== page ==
Schechter: Remembrance of games past

From SABR member Gabriel Schechter at The National Pastime Museum on October 13, 2014:

Memory is a perplexing combination of convergence and divergence. Somewhat related events coalesce in our brains into a single narrative that becomes more vivid each time we relate it. At the same time, even without the embellishment that is second nature to storytellers, that narrative veers further away from literal fact.

We aren’t simply following the old dictum to “never let the facts get in the way of a good story.” Quite often, we firmly and mistakenly believe that things happened exactly the way we remember them.

In many areas, this trick of memory is harmless and undetectable (sworn testimony would be one exception). When it comes to baseball stories, however, websites like and have made it increasingly easier to debunk errant tales. You might not be able to confirm the details of some family legend, but you can quickly check a player’s claim that he got five hits in his first two Major League starts.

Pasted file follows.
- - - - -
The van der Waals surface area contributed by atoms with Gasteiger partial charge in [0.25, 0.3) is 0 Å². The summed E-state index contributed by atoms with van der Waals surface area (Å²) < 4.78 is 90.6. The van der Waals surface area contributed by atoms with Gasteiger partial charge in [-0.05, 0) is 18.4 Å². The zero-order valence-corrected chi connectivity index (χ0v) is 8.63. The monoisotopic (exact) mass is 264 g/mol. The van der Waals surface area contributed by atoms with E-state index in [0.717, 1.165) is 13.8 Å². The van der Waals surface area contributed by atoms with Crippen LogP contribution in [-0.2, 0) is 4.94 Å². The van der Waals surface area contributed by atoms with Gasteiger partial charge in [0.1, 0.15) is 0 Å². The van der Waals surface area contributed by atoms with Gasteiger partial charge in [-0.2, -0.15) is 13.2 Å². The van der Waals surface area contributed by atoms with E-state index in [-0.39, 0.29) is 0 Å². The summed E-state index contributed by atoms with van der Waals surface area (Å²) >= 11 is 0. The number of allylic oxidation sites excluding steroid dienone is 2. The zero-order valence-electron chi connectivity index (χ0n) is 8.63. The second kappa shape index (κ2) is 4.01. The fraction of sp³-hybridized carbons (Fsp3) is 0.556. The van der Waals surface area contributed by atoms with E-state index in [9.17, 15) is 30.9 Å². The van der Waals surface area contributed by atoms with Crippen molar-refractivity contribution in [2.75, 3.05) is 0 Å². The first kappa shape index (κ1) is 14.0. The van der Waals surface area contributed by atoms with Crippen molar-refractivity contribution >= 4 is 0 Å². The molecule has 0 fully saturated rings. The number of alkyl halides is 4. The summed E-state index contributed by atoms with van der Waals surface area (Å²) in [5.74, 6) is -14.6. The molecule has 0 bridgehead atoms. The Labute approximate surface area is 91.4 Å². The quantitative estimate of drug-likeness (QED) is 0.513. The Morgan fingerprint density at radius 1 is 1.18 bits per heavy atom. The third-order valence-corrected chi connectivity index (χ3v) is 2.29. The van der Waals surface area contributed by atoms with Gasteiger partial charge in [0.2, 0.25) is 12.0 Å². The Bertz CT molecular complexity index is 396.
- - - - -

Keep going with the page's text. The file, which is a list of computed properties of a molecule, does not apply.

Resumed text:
I have found that a sizable percentage of tales in memoirs and oral histories bear only a shaky resemblance to what actually happened. It’s easy to understand why. Baseball veterans—both players and fans—have watched thousands of games over many years. When you’ve seen that many hits, catches, pitches, and everything else, the details inevitably run together in your brain except for a handful of exceptional events. I have a much clearer memory of the one time I sat in the front row to watch Laurence Olivier act than I do of any of the hundred or more Tom Seaver victories I watched (except for the day he struck out ten straight Padres).

Read the full article here:

Originally published: October 13, 2014. Last Updated: October 13, 2014.